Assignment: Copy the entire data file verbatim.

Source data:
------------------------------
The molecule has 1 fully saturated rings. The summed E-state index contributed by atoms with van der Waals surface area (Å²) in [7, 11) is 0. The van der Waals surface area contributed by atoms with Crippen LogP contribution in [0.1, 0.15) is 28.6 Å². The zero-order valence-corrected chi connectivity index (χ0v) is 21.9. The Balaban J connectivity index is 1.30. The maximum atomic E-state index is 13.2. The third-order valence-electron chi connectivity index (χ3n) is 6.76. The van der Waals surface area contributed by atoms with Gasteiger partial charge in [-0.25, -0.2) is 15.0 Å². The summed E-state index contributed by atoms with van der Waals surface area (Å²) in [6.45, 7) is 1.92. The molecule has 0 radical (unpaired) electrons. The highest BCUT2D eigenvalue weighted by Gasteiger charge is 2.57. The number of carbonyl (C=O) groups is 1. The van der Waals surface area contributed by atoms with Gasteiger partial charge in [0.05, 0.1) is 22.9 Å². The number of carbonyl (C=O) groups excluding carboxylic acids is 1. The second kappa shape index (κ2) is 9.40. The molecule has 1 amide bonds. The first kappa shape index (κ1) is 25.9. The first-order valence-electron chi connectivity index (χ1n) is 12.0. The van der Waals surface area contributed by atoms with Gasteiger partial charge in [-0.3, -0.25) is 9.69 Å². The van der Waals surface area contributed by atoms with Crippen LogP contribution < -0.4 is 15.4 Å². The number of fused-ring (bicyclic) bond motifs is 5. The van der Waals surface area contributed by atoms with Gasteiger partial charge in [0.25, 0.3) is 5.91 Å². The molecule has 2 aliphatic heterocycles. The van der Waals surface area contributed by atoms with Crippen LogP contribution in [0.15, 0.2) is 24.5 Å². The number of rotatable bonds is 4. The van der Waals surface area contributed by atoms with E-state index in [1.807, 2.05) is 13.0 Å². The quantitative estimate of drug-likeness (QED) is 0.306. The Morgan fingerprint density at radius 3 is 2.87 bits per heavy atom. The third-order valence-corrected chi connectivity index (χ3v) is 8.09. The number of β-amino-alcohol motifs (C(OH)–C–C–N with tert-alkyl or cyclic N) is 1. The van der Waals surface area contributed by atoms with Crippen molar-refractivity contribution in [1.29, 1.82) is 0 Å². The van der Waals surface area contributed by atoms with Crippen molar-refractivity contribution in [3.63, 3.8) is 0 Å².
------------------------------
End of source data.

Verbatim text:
The molecule has 1 fully saturated rings. The summed E-state index contributed by atoms with van der Waals surface area (Å²) in [7, 11) is 0. The van der Waals surface area contributed by atoms with Crippen LogP contribution in [0.1, 0.15) is 28.6 Å². The zero-order valence-corrected chi connectivity index (χ0v) is 21.9. The Balaban J connectivity index is 1.30. The maximum atomic E-state index is 13.2. The third-order valence-electron chi connectivity index (χ3n) is 6.76. The van der Waals surface area contributed by atoms with Gasteiger partial charge in [-0.25, -0.2) is 15.0 Å². The summed E-state index contributed by atoms with van der Waals surface area (Å²) in [6.45, 7) is 1.92. The molecule has 0 radical (unpaired) electrons. The highest BCUT2D eigenvalue weighted by Gasteiger charge is 2.57. The number of carbonyl (C=O) groups is 1. The van der Waals surface area contributed by atoms with Gasteiger partial charge in [0.05, 0.1) is 22.9 Å². The number of carbonyl (C=O) groups excluding carboxylic acids is 1. The second kappa shape index (κ2) is 9.40. The molecule has 1 amide bonds. The first kappa shape index (κ1) is 25.9. The first-order valence-electron chi connectivity index (χ1n) is 12.0. The van der Waals surface area contributed by atoms with Gasteiger partial charge in [-0.3, -0.25) is 9.69 Å². The van der Waals surface area contributed by atoms with Crippen LogP contribution < -0.4 is 15.4 Å². The number of fused-ring (bicyclic) bond motifs is 5. The van der Waals surface area contributed by atoms with Gasteiger partial charge in [0.25, 0.3) is 5.91 Å². The molecule has 2 aliphatic heterocycles. The van der Waals surface area contributed by atoms with Crippen LogP contribution in [0.15, 0.2) is 24.5 Å². The number of rotatable bonds is 4. The van der Waals surface area contributed by atoms with E-state index in [1.807, 2.05) is 13.0 Å². The quantitative estimate of drug-likeness (QED) is 0.306. The Morgan fingerprint density at radius 3 is 2.87 bits per heavy atom. The third-order valence-corrected chi connectivity index (χ3v) is 8.09. The number of β-amino-alcohol motifs (C(OH)–C–C–N with tert-alkyl or cyclic N) is 1. The van der Waals surface area contributed by atoms with Crippen molar-refractivity contribution in [1.29, 1.82) is 0 Å². The van der Waals surface area contributed by atoms with Crippen molar-refractivity contribution in [3.63, 3.8) is 0 Å².